The same can be said of oracle and witch. Witch was (and is) a 3-slot caster with focus cantrips (hexes) which generally cost 1 action... very similar to bard. Again the comparison is really unfair because bard is ALSO one of the strongest classes in the game, but witch hex cantrips are utterly inferior to bard focus/composition cantrips

Compare witch evil eye to bard's Dirge of Doom. The former is single target, requires a save, and provides immunity if the target saves. The latter automatically hits everyone within 30 feet with no save and has no immunity clause. Or look at witch's Nudge Fate compared to bard's Inspire Courage or Inspire Defense. The former is single target ranged 30 feet, affects one roll, and provides immunity. The latter hits everyone within 60 feet, affects every attack roll (or save) that they make, has additional upside (such as providing damage bonuses or minor resistance to physical damage) and has no immunity clause. That's a power disparity by a factor of 5 or 6 between targeting flexibility, AoE, and the fact that bard always works and is not gated by saves.

And finally there's oracle, best of a bad lot. But compare it to sorcerer and there's little competition. Sorcerer gets an additional slot per level and while it starts out with fewer focus points it doesn't suffer crippling curse penalties for using its focus spells. And can catch up with oracle focus points anyway at higher level via feats. Oracle's problem is mostly that some curses (such as flames) are excruciatingly painful and absolutely do not provide enough benefits to justify that cost, in many cases being equal or inferior to sorcerer bloodline magic.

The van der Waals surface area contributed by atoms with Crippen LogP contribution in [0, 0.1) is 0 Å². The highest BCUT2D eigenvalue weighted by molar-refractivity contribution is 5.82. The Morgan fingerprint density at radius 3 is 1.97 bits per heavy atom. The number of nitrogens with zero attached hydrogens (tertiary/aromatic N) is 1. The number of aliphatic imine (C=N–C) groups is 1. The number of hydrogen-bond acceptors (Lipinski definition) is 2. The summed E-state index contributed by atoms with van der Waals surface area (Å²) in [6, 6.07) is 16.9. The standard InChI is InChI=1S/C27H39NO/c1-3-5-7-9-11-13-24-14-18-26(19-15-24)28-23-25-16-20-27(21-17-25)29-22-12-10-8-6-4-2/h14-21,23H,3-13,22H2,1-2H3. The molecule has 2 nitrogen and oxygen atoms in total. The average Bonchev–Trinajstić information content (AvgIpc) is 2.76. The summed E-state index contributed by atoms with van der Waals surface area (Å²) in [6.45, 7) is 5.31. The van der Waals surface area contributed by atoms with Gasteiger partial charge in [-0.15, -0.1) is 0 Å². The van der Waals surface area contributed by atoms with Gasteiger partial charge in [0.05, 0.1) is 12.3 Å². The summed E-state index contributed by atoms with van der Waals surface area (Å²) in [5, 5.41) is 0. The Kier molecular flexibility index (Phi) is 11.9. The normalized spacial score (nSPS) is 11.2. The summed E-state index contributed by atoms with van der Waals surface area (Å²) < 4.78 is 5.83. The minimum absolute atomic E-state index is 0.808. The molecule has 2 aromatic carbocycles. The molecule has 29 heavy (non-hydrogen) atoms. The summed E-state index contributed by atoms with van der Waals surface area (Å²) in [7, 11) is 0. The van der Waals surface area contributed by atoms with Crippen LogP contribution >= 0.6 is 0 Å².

The APG classes are just mind-blowingly inferior to core competition. It's pretty obvious that the designers thought rogue, sorcerer, and bard were a little too strong, and so they built classes that were basically cheap knockoffs of the above for fear of making something similarly powerful. Which is absolutely understandable but unfortunately makes those classes strictly worse than their core equivalents.


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Squiggit wrote:

One thing about the playtest is that it was really big. Four classes is a lot, and opinions on the investigator, witch, and even oracle were extremely polarizing and intense.

I feel like to some extent a lot of people gave the Swashbuckler a once over or a very superficial test and then moved on to the 'real' problems. It just didn't get the same level of deep analysis and criticism the other classes got.

I mean, you were part of it, you tell me. You were one of the people commentating in the swashbuckler playtest forum.

Deriven Firelion wrote:


So you're saying the swashbuckler is bad due to popular vote? Wouldn't you have a process in place to ensure that you saw the data problems?

I guess I am too accustomed to video game balancing at this point. I figured the devs could run the numbers and see the problems. But maybe there is more to it than that with a tabletop RPG.

...tabletop balancing and video game balancing are completely different. You just cannot tweak tabletop numbers with near the same level of control that you can in a video game. Not to mention tabletop balance is basically like balancing for an open world game, except you're also balancing for Diablo on steroids, and with significantly more options because of how it works with action flow.

But if you want a longform discussion with specifics, here, you can listen to Mark talk about Electric Arc.